basement carpet

Any kind of special padding I need under california berber carpet on a basement concrete floor? The carpet has a like rough shiny white backing that is stiff. The padding I have is a roll left from when they installed the california berber on our first floor, padding sticker says Mohawk P61 30 SY 12 0600. It looks like a bunch of different colors bound together. The basement floor is dry, I did the taping plastic down for 2 days and it was fine under it, no moisture. Is it better to stay away from carpet in a basement or is it ok to use? Thanks
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The basement won't be dry when the water heater loses it mind one day. Every now and then, someone posts a message here about how to handle a heavy, smelly wet piece of carpet in the basement. They sound like very sad people.
I'm just sayin'....
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That's why they make water heater overflow pans like this:
http://americanhvacparts.com/Merchant2/merchant . mvc?Screen=PROD&Product_Code=WHDP24262&Category_Code=NEW
--
Regards,
Doug Miller (alphageek at milmac dot com)
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On Wed, 16 Jan 2008 19:14:56 GMT, "JoeSpareBedroom"

I realize that but no matter what floor goes in when that happens anyone would be sad, it's the wife that wants the carpet as we already have it so the cost is little to none. I wanted to put the fake wood down like Pergo the stuff I was looking at already has a backing that is made for concrete basement floor. So we were going to do about 20x20 in carpet for a TV area and the rest in the fake wood stuff. But I do worry about water, never had it happen yet, we built the house 5 years ago and the basement is very dry, the guy who did the drywall mudding said he had not done one were the mud dried so fas like it did here. So as of yet it's been dry. But like you say it may have a problem later but I guess if you want a finished basement you have to do something.

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Look at Miller's suggestion for an overflow pan. It's not a matter of *if* a water heater will melt down. It's a matter of *when*.
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You must buy cheap water heaters. <g>
In 24 years of home ownership, I've never had a water heater "melt down" or even spring a tiny leak. That's never happened to my parents, either. Or to my wife's parents. Or to my brother. Or to my wife's brother. In fact, I don't know of *anyone* that's happened to.
Not to say it doesn't happen... but it's definitely not the universal catastrophe-in-waiting that you make it out to be, either.
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Doug Miller (alphageek at milmac dot com)
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Doug Miller wrote:

Well said, I have had carpeted basements since 1973 in three different homes and never had a problem with a water heater leaking nor do I know anyone who has.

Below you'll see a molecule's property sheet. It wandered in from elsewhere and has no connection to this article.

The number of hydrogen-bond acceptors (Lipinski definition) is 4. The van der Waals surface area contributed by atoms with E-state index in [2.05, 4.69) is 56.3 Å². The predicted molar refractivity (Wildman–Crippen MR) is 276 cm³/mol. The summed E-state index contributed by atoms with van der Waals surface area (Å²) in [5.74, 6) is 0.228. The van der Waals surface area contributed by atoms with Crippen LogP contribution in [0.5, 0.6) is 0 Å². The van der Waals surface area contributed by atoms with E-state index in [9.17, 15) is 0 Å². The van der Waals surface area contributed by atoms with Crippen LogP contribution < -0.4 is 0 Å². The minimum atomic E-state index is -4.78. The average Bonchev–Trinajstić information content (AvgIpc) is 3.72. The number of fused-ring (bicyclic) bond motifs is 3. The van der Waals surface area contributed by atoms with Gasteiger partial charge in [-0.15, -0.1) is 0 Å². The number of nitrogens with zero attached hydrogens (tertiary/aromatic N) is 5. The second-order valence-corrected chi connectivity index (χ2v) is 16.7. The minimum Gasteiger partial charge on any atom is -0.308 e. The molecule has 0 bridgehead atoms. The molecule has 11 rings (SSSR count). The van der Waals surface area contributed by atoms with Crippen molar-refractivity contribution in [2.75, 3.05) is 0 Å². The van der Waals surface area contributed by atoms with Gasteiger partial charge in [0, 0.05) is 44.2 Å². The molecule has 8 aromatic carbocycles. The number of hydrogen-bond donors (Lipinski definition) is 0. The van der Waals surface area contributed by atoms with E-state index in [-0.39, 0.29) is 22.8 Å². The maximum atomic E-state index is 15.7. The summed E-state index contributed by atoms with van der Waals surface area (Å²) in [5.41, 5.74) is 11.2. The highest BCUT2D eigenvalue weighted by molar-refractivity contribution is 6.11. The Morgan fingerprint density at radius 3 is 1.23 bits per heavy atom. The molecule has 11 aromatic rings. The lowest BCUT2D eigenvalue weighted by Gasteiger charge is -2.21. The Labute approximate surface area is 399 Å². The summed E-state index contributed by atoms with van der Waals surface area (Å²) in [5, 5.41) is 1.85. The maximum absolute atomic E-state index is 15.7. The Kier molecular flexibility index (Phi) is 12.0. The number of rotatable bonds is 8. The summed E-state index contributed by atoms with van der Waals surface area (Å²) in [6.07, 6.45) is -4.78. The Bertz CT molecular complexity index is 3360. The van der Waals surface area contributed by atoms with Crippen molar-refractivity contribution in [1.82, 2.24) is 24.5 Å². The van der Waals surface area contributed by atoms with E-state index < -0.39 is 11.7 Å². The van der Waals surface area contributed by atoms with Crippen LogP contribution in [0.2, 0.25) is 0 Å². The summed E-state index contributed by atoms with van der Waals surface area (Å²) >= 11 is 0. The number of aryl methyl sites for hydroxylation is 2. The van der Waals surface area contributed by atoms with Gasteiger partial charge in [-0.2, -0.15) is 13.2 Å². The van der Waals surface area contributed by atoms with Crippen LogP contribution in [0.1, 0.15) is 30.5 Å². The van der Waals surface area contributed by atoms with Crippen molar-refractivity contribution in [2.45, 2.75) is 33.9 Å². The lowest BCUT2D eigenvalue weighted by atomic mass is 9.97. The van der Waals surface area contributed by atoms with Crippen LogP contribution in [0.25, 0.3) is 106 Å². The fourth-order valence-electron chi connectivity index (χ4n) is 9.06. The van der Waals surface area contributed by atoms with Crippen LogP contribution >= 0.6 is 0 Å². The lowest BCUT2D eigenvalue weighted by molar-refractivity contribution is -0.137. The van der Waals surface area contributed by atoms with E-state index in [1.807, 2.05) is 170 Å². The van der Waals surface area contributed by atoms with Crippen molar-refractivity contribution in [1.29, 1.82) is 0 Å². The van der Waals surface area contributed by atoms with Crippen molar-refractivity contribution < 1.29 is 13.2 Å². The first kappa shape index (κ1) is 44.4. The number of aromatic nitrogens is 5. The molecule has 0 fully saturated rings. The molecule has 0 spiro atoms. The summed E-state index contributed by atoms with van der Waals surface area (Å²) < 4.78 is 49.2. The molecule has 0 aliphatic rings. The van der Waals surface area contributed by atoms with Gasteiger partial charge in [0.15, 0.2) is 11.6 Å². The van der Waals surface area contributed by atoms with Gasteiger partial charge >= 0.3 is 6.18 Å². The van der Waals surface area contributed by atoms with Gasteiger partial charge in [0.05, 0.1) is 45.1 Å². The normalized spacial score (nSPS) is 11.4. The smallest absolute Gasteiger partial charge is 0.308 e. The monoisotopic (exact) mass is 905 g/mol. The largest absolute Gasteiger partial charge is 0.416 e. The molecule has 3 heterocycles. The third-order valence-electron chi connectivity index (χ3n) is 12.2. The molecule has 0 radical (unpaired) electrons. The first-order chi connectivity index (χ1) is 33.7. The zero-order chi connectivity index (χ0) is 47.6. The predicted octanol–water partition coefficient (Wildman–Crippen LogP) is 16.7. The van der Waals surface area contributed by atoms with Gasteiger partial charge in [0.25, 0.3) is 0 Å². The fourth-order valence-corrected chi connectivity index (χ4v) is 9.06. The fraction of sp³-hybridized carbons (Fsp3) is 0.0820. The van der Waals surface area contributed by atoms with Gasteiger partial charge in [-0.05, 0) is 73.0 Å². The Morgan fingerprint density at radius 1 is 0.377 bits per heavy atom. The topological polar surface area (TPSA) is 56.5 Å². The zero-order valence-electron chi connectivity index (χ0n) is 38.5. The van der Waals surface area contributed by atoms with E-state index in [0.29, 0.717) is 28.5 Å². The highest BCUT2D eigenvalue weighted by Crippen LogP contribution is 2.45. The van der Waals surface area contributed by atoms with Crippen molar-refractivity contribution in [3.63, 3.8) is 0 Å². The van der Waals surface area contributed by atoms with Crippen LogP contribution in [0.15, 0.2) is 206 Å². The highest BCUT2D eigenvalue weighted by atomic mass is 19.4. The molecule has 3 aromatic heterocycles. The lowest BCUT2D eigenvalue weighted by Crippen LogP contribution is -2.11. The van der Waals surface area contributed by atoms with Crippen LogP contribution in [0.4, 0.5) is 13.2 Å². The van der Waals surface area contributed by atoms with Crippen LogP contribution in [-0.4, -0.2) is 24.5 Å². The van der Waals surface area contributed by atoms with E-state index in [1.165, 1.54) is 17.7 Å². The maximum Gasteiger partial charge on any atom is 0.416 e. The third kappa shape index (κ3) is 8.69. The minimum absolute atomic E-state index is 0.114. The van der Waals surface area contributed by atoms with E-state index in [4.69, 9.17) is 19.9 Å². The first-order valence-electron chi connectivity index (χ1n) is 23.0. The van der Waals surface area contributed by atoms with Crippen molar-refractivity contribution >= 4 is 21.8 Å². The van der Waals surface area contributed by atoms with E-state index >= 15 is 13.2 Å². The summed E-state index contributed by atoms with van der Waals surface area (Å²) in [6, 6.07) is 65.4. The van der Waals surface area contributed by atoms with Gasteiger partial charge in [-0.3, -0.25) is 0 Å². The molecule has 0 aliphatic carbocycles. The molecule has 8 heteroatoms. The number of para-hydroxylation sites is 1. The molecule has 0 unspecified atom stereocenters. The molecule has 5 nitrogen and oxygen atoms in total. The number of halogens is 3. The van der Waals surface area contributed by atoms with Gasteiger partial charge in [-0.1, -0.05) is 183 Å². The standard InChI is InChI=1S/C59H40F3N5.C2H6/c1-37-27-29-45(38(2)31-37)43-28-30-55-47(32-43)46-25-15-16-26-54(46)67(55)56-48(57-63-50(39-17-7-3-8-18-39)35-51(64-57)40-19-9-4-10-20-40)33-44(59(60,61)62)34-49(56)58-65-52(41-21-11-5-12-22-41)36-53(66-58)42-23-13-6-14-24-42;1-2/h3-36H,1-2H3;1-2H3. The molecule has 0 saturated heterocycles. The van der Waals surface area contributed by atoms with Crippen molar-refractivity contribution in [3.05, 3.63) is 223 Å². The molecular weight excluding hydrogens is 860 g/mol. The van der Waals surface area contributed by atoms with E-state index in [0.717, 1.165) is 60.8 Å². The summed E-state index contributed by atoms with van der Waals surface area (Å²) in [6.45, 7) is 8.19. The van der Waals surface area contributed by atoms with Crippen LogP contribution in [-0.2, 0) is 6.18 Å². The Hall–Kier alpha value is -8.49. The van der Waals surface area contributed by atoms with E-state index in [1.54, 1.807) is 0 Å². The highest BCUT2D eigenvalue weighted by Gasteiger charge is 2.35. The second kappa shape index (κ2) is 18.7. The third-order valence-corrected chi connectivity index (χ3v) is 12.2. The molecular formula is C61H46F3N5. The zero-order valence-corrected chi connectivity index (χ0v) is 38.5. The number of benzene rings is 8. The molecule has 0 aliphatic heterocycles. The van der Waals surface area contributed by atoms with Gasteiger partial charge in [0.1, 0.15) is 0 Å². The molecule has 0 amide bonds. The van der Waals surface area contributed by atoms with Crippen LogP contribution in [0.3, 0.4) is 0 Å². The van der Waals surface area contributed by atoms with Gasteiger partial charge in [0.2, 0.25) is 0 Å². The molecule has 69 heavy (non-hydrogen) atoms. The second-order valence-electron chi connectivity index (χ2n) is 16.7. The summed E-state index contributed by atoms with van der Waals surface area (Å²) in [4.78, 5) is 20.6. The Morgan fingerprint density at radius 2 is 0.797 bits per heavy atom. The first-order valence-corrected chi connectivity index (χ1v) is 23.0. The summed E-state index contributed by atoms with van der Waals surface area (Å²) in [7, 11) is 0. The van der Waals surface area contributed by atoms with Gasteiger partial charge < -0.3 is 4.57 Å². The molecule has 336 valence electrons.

Wait a minute, I did have a friend of my sister's friend's cousin's brother-in-law that had a.....never mind, that was a different urban legend. :-)
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on 1/16/2008 2:56 PM snipped-for-privacy@i.ned said the following:

Like someone else said, the water heater may take a dump, literally! There are other potential problems with water; boiler leaks, well pump leaks, softener leaks, clothes washer leaks, utility sink leaks, heavy rain leaks, etc. The first indication that my water heater had failed was the squish, squish, squish of my feet walking across the carpet.
--

Bill
In Hamptonburgh, NY
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my neighbor rented some special fans that go under the carpet from Home Depot when he had a basement flood and that seemed to dry out his rug so he didn't have to throw it out.
I was thinking about alternatives to putting a rug in the basement and was thinking of some of that rubber matting they use on playgrounds. Anyone every compare the cost of that compared to a rug?
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my neighbor rented some special fans that go under the carpet from Home Depot when he had a basement flood and that seemed to dry out his rug so he didn't have to throw it out.
I was thinking about alternatives to putting a rug in the basement and was thinking of some of that rubber matting they use on playgrounds. Anyone every compare the cost of that compared to a rug?
============= They even make that stuff in sections like puzzle pieces so they're easier to handle.
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On Wed, 16 Jan 2008 14:06:17 -0500, snipped-for-privacy@i.ned wrote:

Best to stay away from wall-to-wall carpeting in a basement. Throw rugs can be taken outdoors to beat or shampoo as needed. Double-sided carpet tape will hold them in place.
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wrote:

And commercial grade carpet tiles are good too if they are plastic or asphalt backed. They wear like the dickens and can be lifted up to dry if the need occurs.
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